The Gulf Coast will keep the money. Under the Oil Spill Liability Act, fines, which can be up to $20 billion in just this one case, go to the U.S. Treasury. Gulf Coast communities wrote the RESTORE Act to keep the BP fine money in the Gulf, and Congress passed it.

Gulf Coast residents get some health care although the state keeps them from full benefits of the Affordable Care Act.  Unexplained illness with problems of respiration, rashes, and nausea became prevalent after the oil spill, but BP refused to permit any health-related grievances because of the oil spill. In the settlement of a civil case with commercial fishers and oil workers, however, $105 million of the $7.8 billion went to building health centers in every Gulf state. Beyond giving health care, these centers provide epidemiological training for doctors to better monitor for spill-related illnesses.  The new health centers are also in some of the states that turned down federal funding to expand Medicaid.

Gulf residents are now spreading their stories, primarily through documentaries, to an audience that won’t hear about them in the mainstream media. Future historians will have a view of what restoration looked like, who benefited, and who was excluded.

The first independent group to challenge BP’s spill rate estimates was  SkyTruth, a small nonprofit that uses remote sensing and digital mapping to track pollution. In using satellite imagery, SkyTruth determined that oil was gushing from the Macondo at five to 24 times more than BP stated. Monitoring BP’s spill led SkyTruth to discover more leaks, starting with an ongoing one off the Mississippi River delta where a Taylor Energy oil platform had been damaged in 2004 by Hurricane Ivan.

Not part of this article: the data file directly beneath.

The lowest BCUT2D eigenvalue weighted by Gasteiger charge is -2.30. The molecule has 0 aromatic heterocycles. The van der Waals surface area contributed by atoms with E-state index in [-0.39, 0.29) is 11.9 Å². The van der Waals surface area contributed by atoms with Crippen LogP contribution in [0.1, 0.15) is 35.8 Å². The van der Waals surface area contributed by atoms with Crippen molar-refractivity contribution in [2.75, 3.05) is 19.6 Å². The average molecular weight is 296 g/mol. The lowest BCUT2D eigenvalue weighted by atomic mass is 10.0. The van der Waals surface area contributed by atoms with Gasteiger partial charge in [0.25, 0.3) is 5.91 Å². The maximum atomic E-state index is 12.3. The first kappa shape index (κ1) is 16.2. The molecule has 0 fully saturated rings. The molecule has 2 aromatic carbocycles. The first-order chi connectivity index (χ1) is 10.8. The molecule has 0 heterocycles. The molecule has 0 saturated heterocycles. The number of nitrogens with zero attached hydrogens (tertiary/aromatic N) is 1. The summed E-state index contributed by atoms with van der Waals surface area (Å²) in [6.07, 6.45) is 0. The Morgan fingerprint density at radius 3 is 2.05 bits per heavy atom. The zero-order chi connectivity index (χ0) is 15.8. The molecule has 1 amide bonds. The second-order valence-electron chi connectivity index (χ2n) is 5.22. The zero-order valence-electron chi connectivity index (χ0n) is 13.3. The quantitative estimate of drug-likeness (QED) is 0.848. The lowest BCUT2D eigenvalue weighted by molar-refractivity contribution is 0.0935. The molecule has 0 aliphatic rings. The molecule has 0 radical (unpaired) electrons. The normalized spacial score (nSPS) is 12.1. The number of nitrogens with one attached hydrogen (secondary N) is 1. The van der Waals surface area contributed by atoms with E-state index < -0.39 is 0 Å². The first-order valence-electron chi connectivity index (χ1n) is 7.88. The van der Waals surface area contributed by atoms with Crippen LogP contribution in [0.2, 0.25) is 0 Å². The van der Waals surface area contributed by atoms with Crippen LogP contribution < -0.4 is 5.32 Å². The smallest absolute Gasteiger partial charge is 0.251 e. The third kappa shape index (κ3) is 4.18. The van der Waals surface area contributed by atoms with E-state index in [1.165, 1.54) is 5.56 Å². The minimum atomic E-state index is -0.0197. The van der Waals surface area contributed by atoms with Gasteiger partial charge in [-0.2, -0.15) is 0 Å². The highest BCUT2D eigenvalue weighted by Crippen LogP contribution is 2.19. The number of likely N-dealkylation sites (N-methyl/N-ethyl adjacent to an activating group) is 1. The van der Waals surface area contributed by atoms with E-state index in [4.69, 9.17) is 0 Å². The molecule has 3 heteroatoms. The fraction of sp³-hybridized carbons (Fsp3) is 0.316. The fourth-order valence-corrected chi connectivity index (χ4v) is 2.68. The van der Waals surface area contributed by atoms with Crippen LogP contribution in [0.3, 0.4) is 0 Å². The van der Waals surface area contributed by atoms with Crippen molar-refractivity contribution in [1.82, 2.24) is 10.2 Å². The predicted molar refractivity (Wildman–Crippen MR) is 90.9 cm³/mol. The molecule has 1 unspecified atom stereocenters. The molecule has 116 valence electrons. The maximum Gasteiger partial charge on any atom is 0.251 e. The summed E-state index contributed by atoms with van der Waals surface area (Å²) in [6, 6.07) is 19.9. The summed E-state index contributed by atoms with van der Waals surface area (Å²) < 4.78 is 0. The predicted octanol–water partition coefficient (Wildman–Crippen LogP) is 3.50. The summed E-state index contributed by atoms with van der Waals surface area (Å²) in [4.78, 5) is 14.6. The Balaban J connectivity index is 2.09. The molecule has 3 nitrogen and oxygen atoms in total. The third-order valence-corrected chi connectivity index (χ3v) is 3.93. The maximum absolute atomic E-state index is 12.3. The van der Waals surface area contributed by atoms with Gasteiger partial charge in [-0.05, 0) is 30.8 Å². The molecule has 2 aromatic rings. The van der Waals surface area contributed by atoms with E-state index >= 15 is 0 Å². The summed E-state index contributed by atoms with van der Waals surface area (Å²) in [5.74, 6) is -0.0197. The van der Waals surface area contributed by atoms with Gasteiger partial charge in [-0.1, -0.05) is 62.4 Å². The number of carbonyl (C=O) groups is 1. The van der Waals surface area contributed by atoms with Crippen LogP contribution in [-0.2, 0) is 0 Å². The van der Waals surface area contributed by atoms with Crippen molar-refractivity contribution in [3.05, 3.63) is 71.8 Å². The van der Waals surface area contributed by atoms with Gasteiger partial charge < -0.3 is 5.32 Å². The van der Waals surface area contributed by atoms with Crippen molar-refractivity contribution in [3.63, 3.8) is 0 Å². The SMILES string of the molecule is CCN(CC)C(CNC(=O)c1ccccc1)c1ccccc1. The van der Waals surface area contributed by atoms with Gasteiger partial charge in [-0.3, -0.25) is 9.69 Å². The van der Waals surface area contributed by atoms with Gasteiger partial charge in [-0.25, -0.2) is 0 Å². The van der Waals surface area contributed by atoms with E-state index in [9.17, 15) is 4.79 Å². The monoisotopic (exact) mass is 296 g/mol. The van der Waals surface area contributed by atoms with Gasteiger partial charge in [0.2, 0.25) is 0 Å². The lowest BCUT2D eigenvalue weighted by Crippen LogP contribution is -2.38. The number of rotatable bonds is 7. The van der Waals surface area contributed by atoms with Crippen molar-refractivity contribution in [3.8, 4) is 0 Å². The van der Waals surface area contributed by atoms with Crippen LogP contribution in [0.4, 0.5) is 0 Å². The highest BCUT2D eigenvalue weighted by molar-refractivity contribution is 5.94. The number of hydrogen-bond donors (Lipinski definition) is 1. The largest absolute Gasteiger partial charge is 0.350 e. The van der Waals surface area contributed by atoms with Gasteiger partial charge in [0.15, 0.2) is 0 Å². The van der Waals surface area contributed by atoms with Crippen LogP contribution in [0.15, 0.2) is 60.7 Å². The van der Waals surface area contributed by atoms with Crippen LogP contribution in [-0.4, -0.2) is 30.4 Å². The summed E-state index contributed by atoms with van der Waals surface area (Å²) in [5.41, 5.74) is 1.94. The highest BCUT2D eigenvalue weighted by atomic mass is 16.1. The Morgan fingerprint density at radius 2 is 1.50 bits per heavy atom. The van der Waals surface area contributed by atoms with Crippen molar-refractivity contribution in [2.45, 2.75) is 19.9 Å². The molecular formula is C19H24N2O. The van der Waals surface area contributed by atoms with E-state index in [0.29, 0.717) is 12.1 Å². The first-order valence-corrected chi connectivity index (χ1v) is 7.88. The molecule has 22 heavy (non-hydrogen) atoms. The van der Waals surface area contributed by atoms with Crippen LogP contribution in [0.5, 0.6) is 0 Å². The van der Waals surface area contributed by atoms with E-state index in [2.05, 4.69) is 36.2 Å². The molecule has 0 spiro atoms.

Another positive movement since the BP disaster is the formation of the Gulf Restoration Network. Founded by Jonathan Henderson, the organization uses volunteers and other assistance the North Carolina-based nonprofit SouthWings  to fly over areas of environmental concern. In his attempt to fly over the BP spill, the company tries to deny them permission, but persistence paid off. Henderson took up to 30 flights and many boat trips at that time, tracking the oil as it spread to marshes and bays. His observations led to more accurate information as BP and government officials released lowball figures to the media.

Samantha Joye, a marine scientist and professor at the University of Georgia, is to leading a research expedition to examine the seafloor near the BP 2010 explosion to determine why the chemicals there are not being degraded. The 24 scientists left on the Woods Hole Oceanographic Institution’s research vessel Atlantis March 30 and plan to return Thursday. They will use the human-operated deep submergence vessel Alvin for their deep-sea dives instead of automated or remotely operated vehicles. The research is sponsored by the Gulf of Mexico Research Initiative and the National Science Foundation. Antonia Juhasz, a leading voice on oil and energy and investigative journalist, joined the expedition and will write three articles about it.

Tomorrow Nels New Day will showcase the traditional Earth Day photographs by photographer extraordinaire Ann Hubard as well as two from my partner that show our amazing Oregon Coast beach. As you see them, think about ways that we can keep our country and our planet from the serious pollution that is taking over the world because of our careless treatment of the Earth.